Patients are also typically given a chest x ray or computed tomography (CT) scan to look for damage to lung tissue and the possible presence of a lung infection. To measure the amount of oxygen and carbon dioxide in the patient's blood, he or she may be given a type of blood test called the arterial blood gases test. This test can help the doctor evaluate the severity of the patient's emphysema.


There is no cure for emphysema. Treatment is focused on slowing the progress of the disease and easing the patient's symptoms. The first part of treatment for patients who smoke is to quit the habit.

The next stage in treatment is the use of medications. The doctor may prescribe one or more of the following types of drugs:

  • Bronchodilators. Bronchodilators are drugs that work by opening up the airways, which allows for more efficient exchange of carbon dioxide and oxygen. Some are taken in tablet form while others are dispensed in inhalers. Depending on the severity of the person's emphysema, patients may use the inhaler only when needed for shortness of breath or they may take a dose of the medication at prescribed regular intervals.
  • Steroids. This type of medication works by lowering the inflammation in the tissues lining the airways. These drugs can also be taken in pill form or through inhalers.
  • Antibiotics. People who have infections in the lungs as well as emphysema may be given antibiotics to treat the infections.
  • Oxygen. Patients who have severe attacks of emphysema may need to go to the hospital for oxygen therapy. There are also oxygen tanks that can be used in the home; some of these are portable units.

Emphysema is sometimes treated surgically. In some cases, part of the diseased lung is removed. This procedure creates space for the remaining portions of the lungs; it does improve breathing and quality of life for some patients. Another surgical option is lung transplantation. This is a risky procedure, however, and requires the patient to take medications to prevent the rejection of the transplanted lung. In addition, not everyone qualifies for transplantation, and those who do are limited by the short supply of available organs.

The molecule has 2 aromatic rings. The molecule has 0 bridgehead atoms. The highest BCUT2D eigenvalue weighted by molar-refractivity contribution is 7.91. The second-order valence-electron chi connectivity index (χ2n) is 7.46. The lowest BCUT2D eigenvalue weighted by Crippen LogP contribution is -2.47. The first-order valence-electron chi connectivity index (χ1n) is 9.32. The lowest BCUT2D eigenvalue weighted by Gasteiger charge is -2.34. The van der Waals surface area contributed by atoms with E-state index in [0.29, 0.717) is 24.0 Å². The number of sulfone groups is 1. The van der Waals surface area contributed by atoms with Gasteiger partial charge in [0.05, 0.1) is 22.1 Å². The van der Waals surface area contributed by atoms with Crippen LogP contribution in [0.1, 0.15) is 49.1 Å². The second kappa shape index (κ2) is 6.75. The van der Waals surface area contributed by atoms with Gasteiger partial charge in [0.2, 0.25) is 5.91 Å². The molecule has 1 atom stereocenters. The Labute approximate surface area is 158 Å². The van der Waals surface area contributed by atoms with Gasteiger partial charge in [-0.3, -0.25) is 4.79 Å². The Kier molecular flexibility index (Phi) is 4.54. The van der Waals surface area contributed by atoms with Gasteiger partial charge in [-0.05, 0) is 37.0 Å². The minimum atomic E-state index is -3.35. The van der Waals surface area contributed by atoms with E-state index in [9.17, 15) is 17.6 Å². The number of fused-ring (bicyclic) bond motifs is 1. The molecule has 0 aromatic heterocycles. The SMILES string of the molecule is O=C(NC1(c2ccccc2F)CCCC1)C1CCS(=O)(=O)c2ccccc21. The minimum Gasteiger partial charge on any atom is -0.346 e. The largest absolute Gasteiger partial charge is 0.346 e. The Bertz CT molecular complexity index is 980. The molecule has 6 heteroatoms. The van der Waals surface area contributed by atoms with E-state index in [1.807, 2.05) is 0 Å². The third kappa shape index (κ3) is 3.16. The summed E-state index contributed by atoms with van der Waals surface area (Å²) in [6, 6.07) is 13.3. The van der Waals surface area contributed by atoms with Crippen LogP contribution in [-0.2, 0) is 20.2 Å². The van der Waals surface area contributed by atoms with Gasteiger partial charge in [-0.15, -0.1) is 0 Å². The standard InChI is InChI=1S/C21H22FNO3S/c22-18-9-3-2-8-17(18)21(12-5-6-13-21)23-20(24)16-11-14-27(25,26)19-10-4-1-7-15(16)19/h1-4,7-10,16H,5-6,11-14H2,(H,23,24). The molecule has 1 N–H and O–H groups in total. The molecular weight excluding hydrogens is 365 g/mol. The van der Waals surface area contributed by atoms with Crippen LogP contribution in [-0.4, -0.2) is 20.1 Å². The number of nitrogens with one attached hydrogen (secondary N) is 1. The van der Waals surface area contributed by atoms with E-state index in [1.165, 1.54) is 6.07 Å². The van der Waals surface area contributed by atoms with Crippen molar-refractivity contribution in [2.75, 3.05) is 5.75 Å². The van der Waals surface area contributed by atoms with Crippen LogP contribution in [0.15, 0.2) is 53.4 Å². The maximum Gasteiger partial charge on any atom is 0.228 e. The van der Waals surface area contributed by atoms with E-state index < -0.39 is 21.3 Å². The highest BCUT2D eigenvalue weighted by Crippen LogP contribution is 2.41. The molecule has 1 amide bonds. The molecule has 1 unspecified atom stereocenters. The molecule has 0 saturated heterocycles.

Another important part of treatment for emphysema is called pulmonary rehabilitation. It is aimed at educating patients about their disease and helping them with lifestyle changes that will slow the progression of the disease and improve quality of life. Pulmonary rehabilitation includes a physical exercise program designed to improve the patient's physical endurance and energy level. Many patients are also encouraged to lose weight in order to reduce the burden on their lungs. One important benefit of pulmonary rehabilitation is psychological: Patients report that their self-esteem and sense of control over their life improve when they start to see benefits from the rehabilitation program.


Emphysema is known to shorten a patient's lifespan. It is the fourth most common cause of death in the United States as of 2008, being responsible for 4.5 percent of all deaths and a contributing factor in another 4.3 percent. Some patients, however, live longer than others depending on the cause of their emphysema and the measurement of their lung capacity at diagnosis. Patients who have smoked twenty cigarettes per day for twenty years or longer with a severely reduced breathing capacity have the worst prognosis; only 5 percent survive for twelve years after diagnosis.